This completes thoughts posted on April 25, 2011 at JimMillikenProject.blogspot.com
Working hard gets a lot done, and the worker has the right to take pride in the results. Sometimes it requires learning difficult things, an achievement that earns the admiration of co-workers. Hard work is likely to draw the interest of influential people, as well as the assignment of additional work.
A frequent result is promotion, sometimes into the role of project manager.
That’s when the trouble starts. The very skills and practices that make for a superb individual contributor can make that person an ineffective manager. High-performance workers are characterized by subject-matter expertise, high personal quality standards, focus, discipline and steadfast devotion to getting tasks down.
Managers, and certainly project managers, have an entirely different role. They are responsible for getting other people to do stuff. Their stakeholders look for the most efficient use of resources to reach the desired level of quality as consistently as possible.
A most prominent feature of the situation is the dependency of the manager upon factors he/she cannot control. The stakeholders who do own the resources – for project team members, that includes their labor – generally have agendas and priorities that compete or conflict with those of the project, no matter how vital their support is to the work of the project manager.
Few individuals, however accomplished, have the capacity to move smoothly into the role of manager. Few organizations take the transition seriously. Many seasoned managers never manage really well because of their early experiences in management.
The considerable jolt a person usually feels in the introduction to management comes in two major ways: Practical and psychological. The combination frequently drives the person into survival mode, and the skills of survival are not the skills of management.
In the area of working skills, survivors succeed by protecting themselves from danger. Managers succeed by directly and skillfully engaging challenges. The nuts-and-bolts practices of the two are significantly different, and are learned differently.
Psychologically, the newly-appointed manager often suffers a shock that can be immediate, ferocious and long-lasting.. As a confident, accomplished individual contributor, the person had become unaccustomed to the frustration and embarrassment of making frequent, serious mistakes. Now they are coming fast and furious and, in this new management position, they are more damaging, painful and widely noticed.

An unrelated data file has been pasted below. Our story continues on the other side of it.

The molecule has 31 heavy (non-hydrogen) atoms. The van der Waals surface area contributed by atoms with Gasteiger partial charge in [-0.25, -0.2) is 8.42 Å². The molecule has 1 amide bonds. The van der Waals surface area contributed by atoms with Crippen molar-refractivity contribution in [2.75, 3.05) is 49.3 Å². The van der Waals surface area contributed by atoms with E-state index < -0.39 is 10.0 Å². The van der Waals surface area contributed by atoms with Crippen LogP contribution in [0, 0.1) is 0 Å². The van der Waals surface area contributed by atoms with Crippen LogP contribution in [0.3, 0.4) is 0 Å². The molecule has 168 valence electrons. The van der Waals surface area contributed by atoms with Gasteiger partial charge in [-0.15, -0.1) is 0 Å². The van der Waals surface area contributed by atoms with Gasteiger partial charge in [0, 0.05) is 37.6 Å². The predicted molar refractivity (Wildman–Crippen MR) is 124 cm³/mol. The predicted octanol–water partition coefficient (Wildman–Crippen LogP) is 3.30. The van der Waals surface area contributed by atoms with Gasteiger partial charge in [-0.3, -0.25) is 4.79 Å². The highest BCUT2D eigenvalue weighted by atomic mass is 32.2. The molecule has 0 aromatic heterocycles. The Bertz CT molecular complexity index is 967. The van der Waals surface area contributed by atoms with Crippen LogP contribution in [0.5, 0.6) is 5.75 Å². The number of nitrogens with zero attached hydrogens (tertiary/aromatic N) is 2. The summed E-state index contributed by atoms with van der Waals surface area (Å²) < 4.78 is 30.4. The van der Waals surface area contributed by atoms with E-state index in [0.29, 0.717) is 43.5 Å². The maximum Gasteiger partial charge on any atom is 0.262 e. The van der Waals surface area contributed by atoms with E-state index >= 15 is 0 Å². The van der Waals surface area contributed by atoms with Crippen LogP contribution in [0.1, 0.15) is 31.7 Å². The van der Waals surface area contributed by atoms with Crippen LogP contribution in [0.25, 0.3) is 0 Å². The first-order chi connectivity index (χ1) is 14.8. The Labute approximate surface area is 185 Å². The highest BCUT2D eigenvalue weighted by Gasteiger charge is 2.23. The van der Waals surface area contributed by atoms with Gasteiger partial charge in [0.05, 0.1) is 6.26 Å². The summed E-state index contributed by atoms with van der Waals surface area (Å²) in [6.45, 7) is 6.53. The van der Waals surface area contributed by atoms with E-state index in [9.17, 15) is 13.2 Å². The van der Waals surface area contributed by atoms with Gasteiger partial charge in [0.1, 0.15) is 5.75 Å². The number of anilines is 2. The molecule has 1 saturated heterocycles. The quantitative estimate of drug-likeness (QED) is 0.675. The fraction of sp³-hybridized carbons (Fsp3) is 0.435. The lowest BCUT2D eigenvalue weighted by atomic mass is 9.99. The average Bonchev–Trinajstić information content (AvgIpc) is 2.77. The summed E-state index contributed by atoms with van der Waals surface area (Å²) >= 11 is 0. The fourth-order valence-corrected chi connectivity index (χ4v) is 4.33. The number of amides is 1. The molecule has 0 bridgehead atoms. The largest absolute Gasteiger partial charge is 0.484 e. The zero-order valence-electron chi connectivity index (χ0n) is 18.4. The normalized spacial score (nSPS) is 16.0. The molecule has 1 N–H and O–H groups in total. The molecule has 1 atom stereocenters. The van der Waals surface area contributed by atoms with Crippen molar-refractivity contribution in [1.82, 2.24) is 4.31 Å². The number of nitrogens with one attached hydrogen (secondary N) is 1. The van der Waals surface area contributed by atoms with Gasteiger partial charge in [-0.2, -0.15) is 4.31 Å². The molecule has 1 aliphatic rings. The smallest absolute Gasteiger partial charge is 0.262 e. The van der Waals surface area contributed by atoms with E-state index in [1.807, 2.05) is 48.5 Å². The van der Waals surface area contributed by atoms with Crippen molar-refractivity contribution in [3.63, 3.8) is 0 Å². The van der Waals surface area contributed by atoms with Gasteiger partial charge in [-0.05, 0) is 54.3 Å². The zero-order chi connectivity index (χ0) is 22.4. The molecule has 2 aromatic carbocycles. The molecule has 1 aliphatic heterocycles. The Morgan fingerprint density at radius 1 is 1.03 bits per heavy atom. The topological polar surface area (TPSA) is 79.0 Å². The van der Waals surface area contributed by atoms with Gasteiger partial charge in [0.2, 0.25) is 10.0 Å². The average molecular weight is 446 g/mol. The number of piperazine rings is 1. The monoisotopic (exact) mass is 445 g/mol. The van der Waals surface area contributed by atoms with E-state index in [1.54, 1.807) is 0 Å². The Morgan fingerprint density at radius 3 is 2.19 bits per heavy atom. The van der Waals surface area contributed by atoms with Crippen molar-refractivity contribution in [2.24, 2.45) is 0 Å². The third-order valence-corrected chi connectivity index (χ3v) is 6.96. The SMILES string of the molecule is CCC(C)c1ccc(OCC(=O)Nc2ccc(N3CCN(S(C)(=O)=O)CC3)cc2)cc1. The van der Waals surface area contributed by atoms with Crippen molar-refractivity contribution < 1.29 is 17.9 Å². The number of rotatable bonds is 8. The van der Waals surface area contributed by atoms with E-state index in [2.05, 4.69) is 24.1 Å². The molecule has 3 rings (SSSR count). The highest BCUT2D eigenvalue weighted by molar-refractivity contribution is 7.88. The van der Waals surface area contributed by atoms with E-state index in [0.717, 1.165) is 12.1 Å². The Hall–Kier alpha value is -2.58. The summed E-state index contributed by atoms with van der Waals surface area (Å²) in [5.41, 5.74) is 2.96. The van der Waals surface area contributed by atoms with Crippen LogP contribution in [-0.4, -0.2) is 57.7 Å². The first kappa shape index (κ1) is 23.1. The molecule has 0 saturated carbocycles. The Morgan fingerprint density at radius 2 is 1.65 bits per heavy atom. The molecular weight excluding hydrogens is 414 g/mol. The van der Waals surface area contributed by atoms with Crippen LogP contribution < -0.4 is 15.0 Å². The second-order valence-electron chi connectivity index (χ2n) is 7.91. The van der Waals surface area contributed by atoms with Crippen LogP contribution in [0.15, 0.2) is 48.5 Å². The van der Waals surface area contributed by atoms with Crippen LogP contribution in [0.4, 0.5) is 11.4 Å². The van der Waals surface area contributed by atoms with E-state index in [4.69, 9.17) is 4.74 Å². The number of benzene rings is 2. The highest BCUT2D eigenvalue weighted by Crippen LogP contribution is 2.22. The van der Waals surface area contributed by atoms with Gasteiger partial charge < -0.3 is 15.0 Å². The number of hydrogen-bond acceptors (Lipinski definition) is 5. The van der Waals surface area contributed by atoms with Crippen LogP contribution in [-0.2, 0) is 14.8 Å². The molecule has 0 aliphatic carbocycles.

The person’s response to the psychological issues must come right away, and it often blocks the skill-building process that is less urgent, but more important – and more demanding of a difficult learning effort on the new manager’s part. Many never make it, remaining forever limited to the cautious, self-directed, risk-averse behavior that keeps them from discomfort.
The syndrome is typical of any field of management, but is most damaging in project management. The very nature of the leadership necessary in project work is to assertively anticipate performance shortfalls of all kinds, and act promptly to forestall or resolve them. The leader must be confident and courageous as well as competent.
Personnel problems and conflict management can be among the most difficult matters for the project manager, but equally important are productivity/time management, planning and persuasion. When fear and avoidance are the basic motivators of the manager’s decision-making, there is no hope of skillful practice of the skills of management excellence.
All that being so, what’s the answer?
Everyone concerned must recognize that management is a fundamentally distinct set of practices and behaviors. Good workers rarely become good managers without a thoughtful preparation process as they work into the new responsibilities.
The job must be properly defined and organized to meet its true requirements: Establishing and maintaining effective relationships with all appropriate stakeholders; obtaining the authority and the resources to get the job done; and managing process and people both efficiently and effectively.
Succeeding in management entails being clear on what is required to achieve a specifically-defined outcome, setting up systems that can make that happen, and then ensuring competent management until the desired result has been accomplished.
There is no secret to success.